Weird Science was more of a Freakenstein Comedy than coming of age tale. In fact, the high school aspect is pared down to an opening scene establishing the main characters as helpless geeks that are more interested in the physical aspect of the female form instead of the entire package. But that’s all you need to work from in terms of plot. Gary and Wyatt set out to build the perfect girl by combining what they believe are examples of perfection. Pulling from a trunk filled with magazines and adding in formulated behaviors like brains and aptitude, they mix together all the elements that society, especially 80s society, considers to be perfection in terms of beauty and brains.
The result is Kelly LeBrock’s, Lisa, although, I wonder where they got the British accent from in their magazine clippings. She is built and smart and everything they wanted, yet they are utterly afraid of the idea that she is there for the taking. The first thing they do is take a shower with her, wearing their jeans. The genie in the hard drive bottle is set on turning their lives upside down in an attempt to show them that fame and popularity are fleeting concepts. Fidelity and heart are long lasting. They are cooler than they realize, but like that shower scene, they are afraid to act on their instincts because they’ve been beaten and embarrassed into submissive roles. It’s a pie in the sky wish list of 80s social high points disguised in a letter to Penthouse.
Set against another typical 80s environment, a Suburbanite-Teen-House-Party-While-Parents-Are-Away, the popularity of Gary and Wyatt takes an extreme upshot as the entire class body descend on Wyatt’s uptight, 80s upper class home. Things are broken, sullied and thrown about as Gary and Wyatt once again find themselves unwilling to partake in the forbidden fruit that has eluded them during their teen years. A final straw breaks the patience of Lisa’s teaching the boys how to be real men which is not the same as what they perceive as ‘men’ in their shallow and popular counterparts. When Gary and Wyatt deal away Lisa to Ian and Max in exchange for their girlfriends in a masochistic swap, Lisa decides to make Gary and Wyatt jump off the cliff as she sends mutant bikers into the home to assault their guests. Rising to the occasion, the boys finally grab hold of all they really need in order to be heroes. It’s not the money, the clothes, the fame, or the girls. It’s the willingness to give all that away in order to do the right thing.
What ends up being apparent is that this test is more about getting Gary and Wyatt to accept that they had the power all along and to act on it. It could be about approaching girls or bullying brothers. But with that power comes great responsibility to realize that these girls, that they would gawk over and imagine in romantic situations, are not concepts but real people with real feelings. Even in their geek state, they treated women just like Ian and Max did, regardless of their actual interaction with them. By the end, everyone gets a lesson in perception.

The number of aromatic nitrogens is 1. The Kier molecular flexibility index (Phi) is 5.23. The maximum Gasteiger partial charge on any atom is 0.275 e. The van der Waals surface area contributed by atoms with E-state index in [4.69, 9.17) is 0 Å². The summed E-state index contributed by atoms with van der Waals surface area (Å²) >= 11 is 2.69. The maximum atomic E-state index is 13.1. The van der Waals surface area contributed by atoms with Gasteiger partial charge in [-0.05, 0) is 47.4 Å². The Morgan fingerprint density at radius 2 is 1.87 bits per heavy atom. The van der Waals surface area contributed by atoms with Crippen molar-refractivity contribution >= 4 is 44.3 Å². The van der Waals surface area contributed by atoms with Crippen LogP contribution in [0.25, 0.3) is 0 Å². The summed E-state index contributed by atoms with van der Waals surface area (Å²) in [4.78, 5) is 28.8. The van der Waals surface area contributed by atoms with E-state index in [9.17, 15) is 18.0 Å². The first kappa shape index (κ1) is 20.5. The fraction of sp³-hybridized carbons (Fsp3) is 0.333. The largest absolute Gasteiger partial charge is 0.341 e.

What John Hughes did for teen comedy in the 80s is the same as what Shakespeare did with comedy in the 1600s. If Shakespeare were alive today, besides being really, really old, he’d be writing for television and popular movies. His comedies are pretty much a pastiche of similar characters, settings, and themes. John Hughes worked the medium the same way but his impact on the culture made it profitable and enjoyable.
The ideas of House Parties and Nerd Vs. Jock conflict were a common idea in the 80s. Besides the teen aspect of life, Hughes captured the convention of family vacations and holidays just as well, especially the concepts of families spending time together and apart in these situations. Adults are just as damaged as kids are, especially when it comes to living up to or surpassing the expectations of their parents and family. The plot is driven by people trying to get from Point A to Point B while dealing with outlandish obstacles.
The Vacation series, Uncle Buck and The Great Outdoors are all about families coming to grips with the idiosyncrasies that drive families to dysfunction and therapy. Man as the great world traveler. The loutish Uncle as the pseudo father figure. In-laws dealing with their different styles of parenting and social backgrounds. These all play out with tons of laughs, but it’s knowing how people really are that made Hughes a poet and genius.
Besides leaving a legacy of quotable films that no person born after 1991 will understand or appreciate, Hughes gave us all our upbringing in the 80s. He was our Dear Abby and Mike Brady, offering us advice and guidance through the murky waters of growing up during the end of The Cold War with bright colors and plastic fads. He will be missed, immensely. Even though he hasn’t been a public figure for years, his presence has been felt in movies today.
This year has truly been a sorrowful one as the icons of my childhood are slowly shuffling off the mortal coil. So, I think I will don my ripped up jeans, pop in a Thompson Twins or Simple Minds cassette, play some air keytar in my room as I reminisce about the glory days of the 80s when Farah was on my wall, Ed was on television, Michael was on the radio, and John Hughes was at the movies. Who’s with me? Bueller? Bueller?
Your all a bunch of Neo-Maxi Zoom Dweebies. The hell with you.
For the lighter side 80s cheese, check out one of my earliest posts, From The Path of Truth, John Hughes Hath Led Me Astray.